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Encouraging signs in processing rates

by Jon Condon, 30 August 2011

Relief in the form of a lower A$, mildly encouraging demand signals from overseas customers and positive signs of clearance in the stockpile of beef in cold storage delivered a solid jump in processing activity last week.

Although the previous seven-day cycle was hampered by wet weather and some public holiday disruptions, last week’s kill was still a solid 4.4 percent higher, suggesting a return to more typical spring kills may be approaching. There’s one big proviso, however: availability of slaughter cattle numbers.

Numbers processed across Eastern States for the seven-day cycle ended Friday, August 26 reached 128,464 head according to data released yesterday afternoon by NLRS.

Queensland’s kill showed an encouraging 8pc rise on the previous week to 69,969 head, reaching an important psychological milestone in being 2pc higher than the same week last year.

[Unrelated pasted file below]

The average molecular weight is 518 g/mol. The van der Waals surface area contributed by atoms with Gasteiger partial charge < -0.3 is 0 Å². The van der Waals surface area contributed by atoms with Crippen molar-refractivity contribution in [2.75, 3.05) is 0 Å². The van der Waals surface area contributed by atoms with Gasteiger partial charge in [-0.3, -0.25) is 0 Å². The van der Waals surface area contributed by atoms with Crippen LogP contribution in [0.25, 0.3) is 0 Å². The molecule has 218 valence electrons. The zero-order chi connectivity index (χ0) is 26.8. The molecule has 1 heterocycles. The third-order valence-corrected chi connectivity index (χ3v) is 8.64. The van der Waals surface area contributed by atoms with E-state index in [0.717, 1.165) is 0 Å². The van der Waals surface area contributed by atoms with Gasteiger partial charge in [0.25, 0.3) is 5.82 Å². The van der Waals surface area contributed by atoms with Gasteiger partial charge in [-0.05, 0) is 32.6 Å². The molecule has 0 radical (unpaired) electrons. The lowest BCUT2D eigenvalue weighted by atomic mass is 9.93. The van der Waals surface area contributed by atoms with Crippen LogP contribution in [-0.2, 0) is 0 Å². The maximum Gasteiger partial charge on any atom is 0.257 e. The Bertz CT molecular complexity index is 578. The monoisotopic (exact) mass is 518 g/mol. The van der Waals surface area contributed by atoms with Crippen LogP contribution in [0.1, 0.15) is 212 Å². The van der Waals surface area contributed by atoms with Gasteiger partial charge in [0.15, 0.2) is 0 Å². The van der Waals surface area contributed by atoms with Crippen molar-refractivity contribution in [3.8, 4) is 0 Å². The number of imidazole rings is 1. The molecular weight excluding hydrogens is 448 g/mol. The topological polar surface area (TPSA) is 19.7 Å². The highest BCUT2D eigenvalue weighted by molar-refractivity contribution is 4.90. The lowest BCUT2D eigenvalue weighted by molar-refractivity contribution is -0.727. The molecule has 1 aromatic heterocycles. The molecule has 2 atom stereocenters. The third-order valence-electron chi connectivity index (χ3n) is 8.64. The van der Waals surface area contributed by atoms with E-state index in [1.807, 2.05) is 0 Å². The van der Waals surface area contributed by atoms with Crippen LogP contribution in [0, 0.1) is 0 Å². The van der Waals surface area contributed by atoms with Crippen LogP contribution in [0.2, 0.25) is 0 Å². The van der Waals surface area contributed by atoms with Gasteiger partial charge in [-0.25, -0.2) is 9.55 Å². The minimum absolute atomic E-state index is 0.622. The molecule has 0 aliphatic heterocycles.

Major Queensland plants plan to complete all scheduled shifts again this week, staff say.
Slaughter activity in southern states was also much improved after a patchy period seven days earlier due to wet conditions limiting cattle movements.

Numbers in NSW lifted 2pc to 32,431 head, as major plants returned to normal shifts, although cattle numbers remained light through saleyards like Gunnedah and CTLX last week.

Victoria’s kill was basically unchanged at 16,456 head, still 2pc below this time last year due to reduced kills and/or staffing levels at several plants including Nippon Wingham.
South Australia’s kill of 7726 again lifted substantially, up 10pc on the previous week after some very low kills due to plant maintenance and upgrades.